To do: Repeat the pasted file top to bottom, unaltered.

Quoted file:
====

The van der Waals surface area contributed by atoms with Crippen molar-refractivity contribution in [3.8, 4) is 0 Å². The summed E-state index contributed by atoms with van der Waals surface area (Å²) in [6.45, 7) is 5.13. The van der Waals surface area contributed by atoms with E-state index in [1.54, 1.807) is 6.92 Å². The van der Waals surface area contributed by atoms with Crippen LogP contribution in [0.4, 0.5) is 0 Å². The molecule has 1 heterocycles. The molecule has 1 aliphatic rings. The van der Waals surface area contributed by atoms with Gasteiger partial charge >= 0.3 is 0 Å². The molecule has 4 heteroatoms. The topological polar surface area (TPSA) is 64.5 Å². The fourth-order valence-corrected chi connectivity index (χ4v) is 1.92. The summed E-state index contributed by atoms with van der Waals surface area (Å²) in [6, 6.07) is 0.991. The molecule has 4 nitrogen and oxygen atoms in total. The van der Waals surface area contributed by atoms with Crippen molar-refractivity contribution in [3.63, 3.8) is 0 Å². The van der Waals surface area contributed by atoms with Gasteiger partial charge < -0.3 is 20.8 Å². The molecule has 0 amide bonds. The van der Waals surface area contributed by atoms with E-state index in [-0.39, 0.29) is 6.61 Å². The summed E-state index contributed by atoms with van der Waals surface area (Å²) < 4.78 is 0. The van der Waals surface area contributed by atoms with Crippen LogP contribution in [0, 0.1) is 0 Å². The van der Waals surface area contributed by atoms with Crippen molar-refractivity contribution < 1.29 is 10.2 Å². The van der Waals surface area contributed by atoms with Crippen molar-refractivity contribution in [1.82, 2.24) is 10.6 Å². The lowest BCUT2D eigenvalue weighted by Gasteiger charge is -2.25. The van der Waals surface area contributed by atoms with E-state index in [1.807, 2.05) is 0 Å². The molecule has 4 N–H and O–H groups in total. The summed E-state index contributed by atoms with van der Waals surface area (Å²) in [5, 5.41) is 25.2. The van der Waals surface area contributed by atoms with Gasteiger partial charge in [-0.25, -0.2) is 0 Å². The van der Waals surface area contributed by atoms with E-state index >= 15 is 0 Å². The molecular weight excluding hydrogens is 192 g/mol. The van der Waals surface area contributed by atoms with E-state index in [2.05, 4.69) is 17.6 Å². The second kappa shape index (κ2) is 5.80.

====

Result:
The van der Waals surface area contributed by atoms with Crippen molar-refractivity contribution in [3.8, 4) is 0 Å². The summed E-state index contributed by atoms with van der Waals surface area (Å²) in [6.45, 7) is 5.13. The van der Waals surface area contributed by atoms with E-state index in [1.54, 1.807) is 6.92 Å². The van der Waals surface area contributed by atoms with Crippen LogP contribution in [0.4, 0.5) is 0 Å². The molecule has 1 heterocycles. The molecule has 1 aliphatic rings. The van der Waals surface area contributed by atoms with Gasteiger partial charge >= 0.3 is 0 Å². The molecule has 4 heteroatoms. The topological polar surface area (TPSA) is 64.5 Å². The fourth-order valence-corrected chi connectivity index (χ4v) is 1.92. The summed E-state index contributed by atoms with van der Waals surface area (Å²) in [6, 6.07) is 0.991. The molecule has 4 nitrogen and oxygen atoms in total. The van der Waals surface area contributed by atoms with Crippen molar-refractivity contribution in [3.63, 3.8) is 0 Å². The van der Waals surface area contributed by atoms with Gasteiger partial charge < -0.3 is 20.8 Å². The molecule has 0 amide bonds. The van der Waals surface area contributed by atoms with E-state index in [-0.39, 0.29) is 6.61 Å². The summed E-state index contributed by atoms with van der Waals surface area (Å²) < 4.78 is 0. The van der Waals surface area contributed by atoms with Crippen LogP contribution in [0, 0.1) is 0 Å². The van der Waals surface area contributed by atoms with Crippen molar-refractivity contribution < 1.29 is 10.2 Å². The van der Waals surface area contributed by atoms with Crippen molar-refractivity contribution in [1.82, 2.24) is 10.6 Å². The lowest BCUT2D eigenvalue weighted by Gasteiger charge is -2.25. The van der Waals surface area contributed by atoms with E-state index in [1.807, 2.05) is 0 Å². The molecule has 4 N–H and O–H groups in total. The summed E-state index contributed by atoms with van der Waals surface area (Å²) in [5, 5.41) is 25.2. The van der Waals surface area contributed by atoms with Gasteiger partial charge in [-0.25, -0.2) is 0 Å². The van der Waals surface area contributed by atoms with E-state index >= 15 is 0 Å². The molecular weight excluding hydrogens is 192 g/mol. The van der Waals surface area contributed by atoms with E-state index in [2.05, 4.69) is 17.6 Å². The second kappa shape index (κ2) is 5.80.